Once suicidal, Christine Holgate re-emerges to damn powerful men
If Scott Morrison’s government had hoped the dire days of strong women producing evidence of appalling treatment at the hands of powerful men were over, or even moderating, Christine Holgate wearing “suffragette white” is here to provide a reality check.
Ms Holgate’s evidence that she had become suicidal in the days after Prime Minister Morrison called for her to go as Australia Post boss from the floor of Parliament will surely resonate across Australia’s currently fractured political landscape.
Christine Holgate takes her seat at the start of a hearing on Australia Post on Tuesday.Credit:Alex Ellinghausen
Who among those who feel let down by a political system would not empathise with Ms Holgate’s narrative of begging for a hearing from two cabinet ministers – Simon Birmingham and Paul Fletcher – of being told such a meeting would be arranged, only to hear nothing further at all?
Her assertions that she was illegally bullied out of her job and humiliated by the chairman of a board stacked with Liberal Party-connected appointees are about as damaging as could be at any time, let alone in today’s climate.
And what might the restive make of Ms Holgate’s recollection of a statement by the most politically-canny of all the Australia Post board members, Tony Nutt, who was for 10 years principal adviser to then-prime minister John Howard and later federal and Victorian state director of the Liberal Party?
Nutt, Ms Holgate said, had told her she had no choice but to stand down because Scott Morrison was demanding it.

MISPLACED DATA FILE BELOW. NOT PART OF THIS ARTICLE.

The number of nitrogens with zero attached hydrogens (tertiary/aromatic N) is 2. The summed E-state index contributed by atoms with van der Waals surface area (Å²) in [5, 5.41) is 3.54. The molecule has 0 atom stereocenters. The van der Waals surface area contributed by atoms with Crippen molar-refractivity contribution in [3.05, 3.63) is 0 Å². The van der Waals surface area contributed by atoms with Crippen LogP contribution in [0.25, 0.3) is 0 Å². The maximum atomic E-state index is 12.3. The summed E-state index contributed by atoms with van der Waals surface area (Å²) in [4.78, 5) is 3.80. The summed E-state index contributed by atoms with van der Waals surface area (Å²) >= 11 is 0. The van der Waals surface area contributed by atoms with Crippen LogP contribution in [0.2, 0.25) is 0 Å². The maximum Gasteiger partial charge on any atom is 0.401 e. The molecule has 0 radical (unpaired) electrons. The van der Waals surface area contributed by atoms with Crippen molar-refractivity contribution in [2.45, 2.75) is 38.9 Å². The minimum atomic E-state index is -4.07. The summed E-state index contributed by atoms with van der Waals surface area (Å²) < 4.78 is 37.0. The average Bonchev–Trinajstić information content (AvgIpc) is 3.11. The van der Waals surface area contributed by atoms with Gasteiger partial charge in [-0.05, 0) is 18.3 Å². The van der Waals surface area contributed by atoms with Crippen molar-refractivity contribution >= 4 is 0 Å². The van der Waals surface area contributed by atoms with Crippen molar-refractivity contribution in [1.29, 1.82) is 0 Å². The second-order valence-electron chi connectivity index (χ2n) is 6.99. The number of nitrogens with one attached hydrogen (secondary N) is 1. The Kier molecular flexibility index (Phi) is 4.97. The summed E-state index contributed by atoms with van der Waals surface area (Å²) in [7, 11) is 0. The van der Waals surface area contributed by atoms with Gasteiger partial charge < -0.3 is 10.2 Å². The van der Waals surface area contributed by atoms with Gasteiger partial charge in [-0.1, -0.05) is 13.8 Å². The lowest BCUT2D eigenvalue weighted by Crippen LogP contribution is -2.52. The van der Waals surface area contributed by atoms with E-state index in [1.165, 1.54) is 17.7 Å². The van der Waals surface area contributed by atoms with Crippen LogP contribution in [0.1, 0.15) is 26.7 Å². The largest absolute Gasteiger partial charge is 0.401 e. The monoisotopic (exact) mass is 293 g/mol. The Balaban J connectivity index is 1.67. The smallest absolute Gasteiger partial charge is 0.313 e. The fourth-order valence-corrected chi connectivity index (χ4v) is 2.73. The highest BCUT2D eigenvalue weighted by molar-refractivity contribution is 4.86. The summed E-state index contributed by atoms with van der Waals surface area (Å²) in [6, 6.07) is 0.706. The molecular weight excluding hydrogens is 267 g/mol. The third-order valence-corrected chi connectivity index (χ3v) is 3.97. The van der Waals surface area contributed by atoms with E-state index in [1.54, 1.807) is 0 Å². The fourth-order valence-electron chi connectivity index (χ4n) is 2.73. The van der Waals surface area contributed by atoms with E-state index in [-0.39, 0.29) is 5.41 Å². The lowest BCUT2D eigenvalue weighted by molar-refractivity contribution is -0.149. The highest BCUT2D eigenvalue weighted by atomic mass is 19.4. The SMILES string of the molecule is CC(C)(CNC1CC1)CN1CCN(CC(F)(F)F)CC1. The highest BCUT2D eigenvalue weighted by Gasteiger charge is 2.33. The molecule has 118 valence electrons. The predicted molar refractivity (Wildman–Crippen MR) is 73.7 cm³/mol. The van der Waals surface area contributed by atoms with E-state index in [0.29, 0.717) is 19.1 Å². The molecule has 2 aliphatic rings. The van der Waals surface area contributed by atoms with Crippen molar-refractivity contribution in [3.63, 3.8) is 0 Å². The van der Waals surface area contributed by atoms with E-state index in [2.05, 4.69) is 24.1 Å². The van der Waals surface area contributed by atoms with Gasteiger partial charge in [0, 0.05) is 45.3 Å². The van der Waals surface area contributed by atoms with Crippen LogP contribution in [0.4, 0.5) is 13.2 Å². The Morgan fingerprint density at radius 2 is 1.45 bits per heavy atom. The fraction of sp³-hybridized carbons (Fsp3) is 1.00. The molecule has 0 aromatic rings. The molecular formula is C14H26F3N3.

“I was told, Christine, you need to understand it was the Prime Minister,” she recalled Nutt telling her.
The political world, in short, crashed in on Christine Holgate – right from the very top.
All because it was revealed that she had two years earlier purchased four Cartier watches worth $20,000 as rewards for Australia Post executives who had pulled together a crucial deal that ensures customers can use post offices for their banking.
The executives could have received bonuses of up to $150,000 each, said Ms Holgate, but the watches were physical recognition of the organisation’s pride in the “incredible contribution” of the executives. Today, she might buy Seikos instead, she said ruefully.
If those who brought her down over the watches thought she would go easily, however, they would have been in no doubt about their mistake when she attended a Senate hearing on Tuesday.
She arrived, as promised at the weekend, not only wearing “suffragette white” herself, but flanked by two supporters also wearing white.
“This is the day,” she said in the first minutes of her long and damning testimony, “When the chairman of Australia Post and all the other men involved in what happened to me will be held to account.”
And with that, she launched her forensic attack on some of the most powerful men in the nation.
The chairman of Australia Post, Lucio Di Bartolomeo, testified during the afternoon that he had done nothing wrong.
But this time, Christine Holgate had got in first.
Before, you might think, she could be damned without warning, as occurred last year when no less than the Prime Minister of Australia had bellowed in Parliament that if she didn’t voluntarily stand down from her job, “she can go”.
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